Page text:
“I had mud and road grit in my hair, down my cleavage. The dress was ruined. I saved it to recall my hatred and anger.
“But – years passed: college, first jobs, a war, an unplanned child and a marriage – all happened. That dress transformed from an icon of hatred into one of blessing when you, that same jerk, transformed into my husband.”
The Phynx’s Riddle by Christy Gard
When I woke that morning, the reak of new rubber wafted off the tires. I imagined buffing that black every hour until it shined. I’d keep my tires pristine until dusk.
He arrived that afternoon, insisting on taking my vehicle for a spin. I begged him not to blemish my beauty. He promised he’d be careful. I argued that just driving down the street would cover the tires in dust.
That evening I scrubbed and scrubbed at the muddy stains left behind on my ruined tires. His recklessness had tainted my entire view of the day.
Internally Combustive by Geoff Le Pard
From three, Sandy Mudd wanted to be a car mechanic. He re-sparked plugs and dipped sticks until everyone said he’d surely be the youngest ever winner of the Total Spanner award. His ambition to join Little Tittweaking’s star team at The Greased Monkey, was set back when he displayed his supersized big end during a speed-dating event at the Compost and Rot for which he was temporarily banned. Sadly, his exceptional dexterity when nipple greasing Penny Forthem’s open top failed to help and anyone asking as to his whereabouts was always answered with ‘Mudd’s on the tyres.’
Homicide by Simon
Andrew never thought the mud on his tires could serve him jail sentence.
A rainy night, cold climate, while she hung up on her Secret friend, Andrew hung up his knife on her neck. Dragging her body he disappeared in woods, resumed back to his routine life like nothing happened.
It was a month now, he made everyone believe she ran away.
Andrew was confident that nobody could find any dead body, he was wrong.
Police were clueless except the tire mark and muds that matched Andrews car for all 8 murders .
Andrew regretted, for not changing his tires.
A Red Faced Wang by Scott Bailey
In police headquarters garage, the Captain showed two detectives the stolen Jeep and said, “Detective Cagney, Detective Lacey this is Forensic Specialist Dr. Wang HangLow”.
Dr. HangLow showed them the white chips he dug out of a mud packed tire. “Definitely bone fragments from your missing man,” he said confidently and beaming with pride.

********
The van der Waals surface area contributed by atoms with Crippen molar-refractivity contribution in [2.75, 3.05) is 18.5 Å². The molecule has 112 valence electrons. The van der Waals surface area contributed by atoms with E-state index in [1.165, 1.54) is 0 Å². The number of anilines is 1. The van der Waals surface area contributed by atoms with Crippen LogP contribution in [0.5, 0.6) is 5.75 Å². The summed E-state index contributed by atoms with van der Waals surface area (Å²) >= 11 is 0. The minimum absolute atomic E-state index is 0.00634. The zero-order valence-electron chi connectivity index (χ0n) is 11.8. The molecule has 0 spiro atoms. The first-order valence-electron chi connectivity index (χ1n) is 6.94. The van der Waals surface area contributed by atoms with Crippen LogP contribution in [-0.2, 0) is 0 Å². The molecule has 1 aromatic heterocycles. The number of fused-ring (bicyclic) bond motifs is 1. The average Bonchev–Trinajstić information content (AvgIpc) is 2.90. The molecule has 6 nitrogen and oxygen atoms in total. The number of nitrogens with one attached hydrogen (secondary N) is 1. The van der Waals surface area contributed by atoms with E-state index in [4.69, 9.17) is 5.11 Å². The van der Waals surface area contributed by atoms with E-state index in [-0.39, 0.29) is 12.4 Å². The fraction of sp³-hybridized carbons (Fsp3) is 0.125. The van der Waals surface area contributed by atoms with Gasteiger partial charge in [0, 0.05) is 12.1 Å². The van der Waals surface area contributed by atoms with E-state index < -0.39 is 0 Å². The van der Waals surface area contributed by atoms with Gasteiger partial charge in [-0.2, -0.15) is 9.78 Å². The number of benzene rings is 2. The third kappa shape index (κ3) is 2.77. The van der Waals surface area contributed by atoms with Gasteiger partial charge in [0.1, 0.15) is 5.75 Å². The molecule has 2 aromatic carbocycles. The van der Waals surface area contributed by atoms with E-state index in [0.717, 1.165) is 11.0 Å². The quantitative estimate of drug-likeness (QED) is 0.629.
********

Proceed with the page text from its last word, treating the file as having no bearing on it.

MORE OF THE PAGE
“What about that big piece sticking out on top?” Cagney pointed.
With tweezers, Lacey picked it out of the mud, looked closely, turned it over and remarked, “It says made in China”.
“Great work, Dr. HangLow, you found an old coffee cup”. Cagney said.
Plenny a Problems With the Prompt (Part I) by D. Avery
*Some ya might recall thet ma last words last week was, “What could go wrong?” Kin tell ya: plenny.
First off, beavers is good at a lot, but not knot tyin, though them knots held fer a bit, longer on the rear a the truck.
Seconly, a hot air balloon ’parently ain’t powerful ‘nough ta lift a ranch truck outta a creek, though it looked promisin fer a bit.
Thirdly, worse’n thet truck ta begin with is thet truck flippin in the air an landin belly up in the creek. Dang tires ain’t got no mud on ‘em!*
Plenny a Problems With the Prompt (Part II) by D. Avery
“That didn’t go swimminly, Pal.”
“No shift, Kid!”
“Uh-oh, here comes Shorty.”
“Hey Kid. Seen the Ford?”
“Ford’s in the stream.”
“I don’t want to ford the stream. I want the Ford truck.”
“Oh shucks. Um, I’m havin it cleaned?”
“That’s thoughtful, Kid, but unnecessary. I want to go back-roadin, get some mud on the tires.”
“Thought ya was inta kayakin? Mebbe ya wanna go boatin ‘stead a takin the truck.”
“Stop spinning your wheels Kid. Where’s the truck?”
“Long story, Shorty.”
“Think thet story’ll hold water?”
“Tell an abridged version.”
“A bridge! Yer truck’s become infras-truck-cher.”